What are some reasons to change your auto insurance premium?

Multiple situations may cause your insurance premium to change before your contract term is over. Some of the most common reasons for insurance rate changes include:

  • Changing the usage of your car, for example, increasing the monthly mileage
  • Removing an existing driver or adding a new one
  • Changing your address
  • Adding a new car or removing an old one
  • Changing the coverage limits 
  • Modifying your car in a way that increases or decreases its value

Mid-policy changes are rarely an issue. Insurers know customer needs can shift rapidly and that these adjustments don’t often occur at the exact moment when a car insurance policy is up for renewal.

Most of the time, all it takes to change your insurance policy is a quick phone call or visit to your auto insurance company’s website. You may even need to start over with a fresh policy at some point. That being said, moving from one state to another may cause you to have to purchase a new policy, even if you continue to use the same auto insurance company.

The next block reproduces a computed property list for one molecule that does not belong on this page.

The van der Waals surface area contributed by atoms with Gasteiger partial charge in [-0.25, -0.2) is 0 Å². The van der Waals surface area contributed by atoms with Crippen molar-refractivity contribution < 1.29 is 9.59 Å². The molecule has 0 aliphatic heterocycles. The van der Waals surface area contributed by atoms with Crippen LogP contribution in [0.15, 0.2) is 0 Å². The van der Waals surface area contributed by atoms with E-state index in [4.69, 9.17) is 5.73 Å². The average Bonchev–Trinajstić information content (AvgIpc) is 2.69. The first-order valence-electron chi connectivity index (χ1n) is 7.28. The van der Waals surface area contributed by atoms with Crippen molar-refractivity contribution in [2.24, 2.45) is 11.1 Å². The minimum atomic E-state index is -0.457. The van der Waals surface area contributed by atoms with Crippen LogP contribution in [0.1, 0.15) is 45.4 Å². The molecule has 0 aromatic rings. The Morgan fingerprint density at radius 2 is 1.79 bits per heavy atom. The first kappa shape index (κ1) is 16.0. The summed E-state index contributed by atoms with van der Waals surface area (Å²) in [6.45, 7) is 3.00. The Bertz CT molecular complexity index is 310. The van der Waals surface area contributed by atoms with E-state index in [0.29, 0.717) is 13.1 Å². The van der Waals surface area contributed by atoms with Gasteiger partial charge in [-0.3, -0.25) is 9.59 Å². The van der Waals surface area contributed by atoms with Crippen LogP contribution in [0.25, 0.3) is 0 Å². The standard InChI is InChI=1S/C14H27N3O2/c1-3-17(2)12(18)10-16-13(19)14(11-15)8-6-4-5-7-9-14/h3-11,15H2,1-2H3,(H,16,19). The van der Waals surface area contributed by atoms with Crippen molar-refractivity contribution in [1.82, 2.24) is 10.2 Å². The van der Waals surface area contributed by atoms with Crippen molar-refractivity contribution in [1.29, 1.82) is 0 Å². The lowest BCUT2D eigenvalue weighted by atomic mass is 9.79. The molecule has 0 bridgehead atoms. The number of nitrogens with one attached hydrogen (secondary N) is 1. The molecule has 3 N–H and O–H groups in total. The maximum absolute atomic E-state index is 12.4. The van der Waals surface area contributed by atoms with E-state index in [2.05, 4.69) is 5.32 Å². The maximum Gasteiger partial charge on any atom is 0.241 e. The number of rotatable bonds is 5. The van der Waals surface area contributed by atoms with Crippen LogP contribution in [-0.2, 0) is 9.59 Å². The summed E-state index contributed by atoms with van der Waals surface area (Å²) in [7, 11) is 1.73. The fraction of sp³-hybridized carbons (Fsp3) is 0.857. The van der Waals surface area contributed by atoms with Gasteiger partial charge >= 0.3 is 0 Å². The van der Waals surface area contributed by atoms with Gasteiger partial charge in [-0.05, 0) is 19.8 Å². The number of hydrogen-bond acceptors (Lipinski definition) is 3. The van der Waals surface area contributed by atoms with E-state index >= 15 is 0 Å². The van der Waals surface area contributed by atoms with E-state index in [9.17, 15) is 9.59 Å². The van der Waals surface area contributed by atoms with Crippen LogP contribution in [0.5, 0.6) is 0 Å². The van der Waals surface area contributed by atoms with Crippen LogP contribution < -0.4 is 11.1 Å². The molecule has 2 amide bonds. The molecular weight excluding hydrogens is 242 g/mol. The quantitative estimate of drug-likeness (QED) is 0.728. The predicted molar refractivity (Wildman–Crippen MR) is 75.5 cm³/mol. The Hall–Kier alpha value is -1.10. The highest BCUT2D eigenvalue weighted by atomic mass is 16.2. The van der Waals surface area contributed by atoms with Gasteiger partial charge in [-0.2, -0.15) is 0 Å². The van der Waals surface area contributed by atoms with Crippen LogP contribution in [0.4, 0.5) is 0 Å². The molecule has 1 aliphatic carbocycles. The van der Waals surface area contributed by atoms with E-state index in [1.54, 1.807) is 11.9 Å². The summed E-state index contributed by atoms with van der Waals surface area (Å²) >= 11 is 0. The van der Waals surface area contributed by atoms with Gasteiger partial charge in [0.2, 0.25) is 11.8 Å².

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Restrictions to Changing Insurance Premiums Mid-Contract

The best auto insurance companies will want to retain your business, so they make it as easy as possible to update your coverage. That being said, while most insurance providers allow customers to make changes to auto insurance policies, you might find some who only allow changes during contract renewal.

Moreover, some changes cannot be made in the middle of your contract, and you’ll have to wait until the contract is renewed. These changes are usually associated with ‘extra’ coverage, such as:

  • Accident forgiveness
  • Replacement of a new car
  • Forgiveness for minor violations

If you have any questions about how changes in your policy may affect you and your rates, contact your insurance company.

Can your insurance company change your rate? 

Now that you know what changes you can initiate, can the insurance company change your coverage?